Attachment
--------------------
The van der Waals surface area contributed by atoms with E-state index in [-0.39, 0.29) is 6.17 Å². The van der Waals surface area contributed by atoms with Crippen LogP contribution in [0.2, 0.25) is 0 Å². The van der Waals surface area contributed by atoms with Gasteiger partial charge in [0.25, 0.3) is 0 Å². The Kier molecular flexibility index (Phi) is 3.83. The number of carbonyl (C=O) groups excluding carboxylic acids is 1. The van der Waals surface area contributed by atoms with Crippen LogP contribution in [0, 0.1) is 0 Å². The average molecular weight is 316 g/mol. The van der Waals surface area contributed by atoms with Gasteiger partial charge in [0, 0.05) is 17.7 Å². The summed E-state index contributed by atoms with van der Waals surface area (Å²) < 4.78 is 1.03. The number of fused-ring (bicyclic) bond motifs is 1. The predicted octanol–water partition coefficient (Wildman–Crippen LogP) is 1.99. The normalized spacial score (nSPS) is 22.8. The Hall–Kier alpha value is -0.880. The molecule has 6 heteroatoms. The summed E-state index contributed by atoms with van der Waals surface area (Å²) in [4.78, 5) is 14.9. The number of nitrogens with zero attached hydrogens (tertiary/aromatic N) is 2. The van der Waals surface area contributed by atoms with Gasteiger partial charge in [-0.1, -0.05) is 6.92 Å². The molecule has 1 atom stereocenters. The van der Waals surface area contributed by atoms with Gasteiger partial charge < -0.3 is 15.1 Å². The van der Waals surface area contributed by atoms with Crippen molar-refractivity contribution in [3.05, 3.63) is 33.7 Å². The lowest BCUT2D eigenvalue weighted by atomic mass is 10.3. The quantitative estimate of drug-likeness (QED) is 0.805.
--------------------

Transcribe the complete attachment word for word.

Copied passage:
The van der Waals surface area contributed by atoms with E-state index in [-0.39, 0.29) is 6.17 Å². The van der Waals surface area contributed by atoms with Crippen LogP contribution in [0.2, 0.25) is 0 Å². The van der Waals surface area contributed by atoms with Gasteiger partial charge in [0.25, 0.3) is 0 Å². The Kier molecular flexibility index (Phi) is 3.83. The number of carbonyl (C=O) groups excluding carboxylic acids is 1. The van der Waals surface area contributed by atoms with Crippen LogP contribution in [0, 0.1) is 0 Å². The average molecular weight is 316 g/mol. The van der Waals surface area contributed by atoms with Gasteiger partial charge in [0, 0.05) is 17.7 Å². The summed E-state index contributed by atoms with van der Waals surface area (Å²) < 4.78 is 1.03. The number of fused-ring (bicyclic) bond motifs is 1. The predicted octanol–water partition coefficient (Wildman–Crippen LogP) is 1.99. The normalized spacial score (nSPS) is 22.8. The Hall–Kier alpha value is -0.880. The molecule has 6 heteroatoms. The summed E-state index contributed by atoms with van der Waals surface area (Å²) in [4.78, 5) is 14.9. The number of nitrogens with zero attached hydrogens (tertiary/aromatic N) is 2. The van der Waals surface area contributed by atoms with Gasteiger partial charge in [-0.1, -0.05) is 6.92 Å². The molecule has 1 atom stereocenters. The van der Waals surface area contributed by atoms with Gasteiger partial charge < -0.3 is 15.1 Å². The van der Waals surface area contributed by atoms with Crippen molar-refractivity contribution in [3.05, 3.63) is 33.7 Å². The lowest BCUT2D eigenvalue weighted by atomic mass is 10.3. The quantitative estimate of drug-likeness (QED) is 0.805.